Watershed Enhancement Trust, which aims to get water back to the lake. (Scott G Winterton, Deseret News)

SALT LAKE CITY — Farmers, private landowners, mineral extraction specialists, hunters, anglers and water managers are among a group of people joining a trust to work on improving water flows to the Great Salt Lake, state land managers said Tuesday.

The measure is considered one of the last steps needed to move forward with projects that get water to the drying lake, according to the Utah Division of Division Forestry, Fire and State Lands. The division named nine members to a new state advisory council for the Great Salt Lake Watershed Enhancement Trust, all of whom have different backgrounds that could be impacted by the drying lake.

The council will assist the trust as it looks for solutions to improve lake water levels.

  • Cooper Farr, director of conservation at Tracy Aviary
  • Spencer Gibbons, chief executive officer at the Utah Farm Bureau
  • Joe Havasi, vice president of natural resources for Compass Minerals
  • Tim Hawkes, vice president and general counsel for Great Salt Lake Artemia
  • Darren Hess, assistant general manager at the Weber Basin Water Conservancy District
  • Jill Jones, general manager at Central Davis Sewer District
  • Jordan Nielson, Utah water and land habitat director at Trout Unlimited
  • Jack Ray, a shareholder of the Rudy Duck Club, South Shore of Great Salt Lake
  • Thomas Wright, a member of Ducks Unlimited

Utah lawmakers formed the trust through a bill that designated $40 million for the cause last year. Then, in June 2022, state leaders picked the Audubon Society and the Nature Conservancy to oversee the program, which seeks to secure the rights from farmers, or anyone else, for water that could otherwise flow into the Great Salt Lake.

The lake reached an all-time low for the second straight year just weeks after the trust was announced.

However, the two organizations had to wait for the advisory council to be formed before moving forward with projects that could help the Great Salt Lake. The bill stated that the council must include a "range of stakeholders," which the newly formed council now has.

"I can't see a sustainable future for Great Salt Lake without a trust dedicated to its water supply," Hawkes, who was selected as an aquaculture specialist, said in a prepared statement. "I'm grateful for the Utah Legislature, National Audubon Society, the Nature Conservancy and so many others who've worked hard to get the trust up and running."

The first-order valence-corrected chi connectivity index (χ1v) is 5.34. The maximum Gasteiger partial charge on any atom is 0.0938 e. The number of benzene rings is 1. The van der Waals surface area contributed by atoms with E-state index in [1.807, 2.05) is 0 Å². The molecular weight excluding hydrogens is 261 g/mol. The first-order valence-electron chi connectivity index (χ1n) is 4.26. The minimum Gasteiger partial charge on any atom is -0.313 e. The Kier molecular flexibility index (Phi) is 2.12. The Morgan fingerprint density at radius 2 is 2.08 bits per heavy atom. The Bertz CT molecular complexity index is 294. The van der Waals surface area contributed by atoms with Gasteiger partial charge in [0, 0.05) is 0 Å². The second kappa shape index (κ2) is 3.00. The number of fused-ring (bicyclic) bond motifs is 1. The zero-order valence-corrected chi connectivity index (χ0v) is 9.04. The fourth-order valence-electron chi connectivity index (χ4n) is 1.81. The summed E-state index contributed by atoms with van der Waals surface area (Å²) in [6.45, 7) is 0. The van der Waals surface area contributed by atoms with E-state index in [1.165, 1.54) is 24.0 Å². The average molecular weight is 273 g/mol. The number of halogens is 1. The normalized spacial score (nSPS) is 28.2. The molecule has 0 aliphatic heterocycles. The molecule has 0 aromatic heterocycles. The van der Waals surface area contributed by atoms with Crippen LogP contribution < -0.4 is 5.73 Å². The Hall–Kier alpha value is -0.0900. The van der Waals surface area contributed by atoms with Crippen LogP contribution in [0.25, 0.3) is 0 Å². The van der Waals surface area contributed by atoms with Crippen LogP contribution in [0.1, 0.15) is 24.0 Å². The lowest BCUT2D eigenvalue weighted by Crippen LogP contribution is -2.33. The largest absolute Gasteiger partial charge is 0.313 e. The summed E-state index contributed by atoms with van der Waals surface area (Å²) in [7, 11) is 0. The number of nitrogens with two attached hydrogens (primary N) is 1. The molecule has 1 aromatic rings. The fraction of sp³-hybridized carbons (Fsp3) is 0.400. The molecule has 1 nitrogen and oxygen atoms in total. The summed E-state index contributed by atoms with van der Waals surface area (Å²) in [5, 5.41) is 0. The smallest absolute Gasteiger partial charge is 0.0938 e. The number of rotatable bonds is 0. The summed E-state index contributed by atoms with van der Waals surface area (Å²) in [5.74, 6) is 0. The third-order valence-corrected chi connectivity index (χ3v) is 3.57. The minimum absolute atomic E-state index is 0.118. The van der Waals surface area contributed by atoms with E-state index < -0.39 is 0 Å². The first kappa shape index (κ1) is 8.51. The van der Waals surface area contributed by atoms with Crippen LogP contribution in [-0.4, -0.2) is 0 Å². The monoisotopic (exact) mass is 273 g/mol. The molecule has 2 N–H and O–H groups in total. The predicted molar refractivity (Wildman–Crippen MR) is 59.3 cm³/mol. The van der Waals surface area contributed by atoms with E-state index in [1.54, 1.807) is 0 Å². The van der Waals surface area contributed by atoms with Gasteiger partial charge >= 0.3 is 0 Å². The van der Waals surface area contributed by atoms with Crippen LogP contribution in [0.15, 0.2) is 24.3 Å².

With the final piece now in place, Utah Division of Division Forestry, Fire and State Lands officials said Tuesday that the trust will begin to "engage in water transactions and projects" to improve Great Salt Lake water levels.

The development comes as the lake has already benefited from recent storms, rising by 1 foot with storms over the past several weeks. But the lake still remains about 9 feet below the "minimum healthy levels," Sen. Nate Blouin, D-Salt Lake City, said last week. Blouin said that figure is based on Utah Department of Natural Resources research.

The lake is also expected to recede again once the irrigation season is in full swing this summer.

Marcelle Shoop, director of the Saline Lakes Program for the National Audubon Society, said all the efforts to preserve the lake's wetlands are "imperative."

Elizabeth Kitchens, the acting Utah state director for the Nature Conservancy, agrees, saying the two co-leaders look forward to working with the newly formed council to help get water back to the lake.

"The trust represents an important step toward increased collaboration around the health of the lake," she said, in a statement. "Its success depends on engagement from the many interested parties who care about the lake and the benefits it provides for nature and the people of Utah."

KSL Reporter
Carter Williams is an award-winning reporter who covers general news, outdoors, history and sports for KSL.com. He previously worked for the Deseret News. He is a Utah transplant by the way of Rochester, New York.

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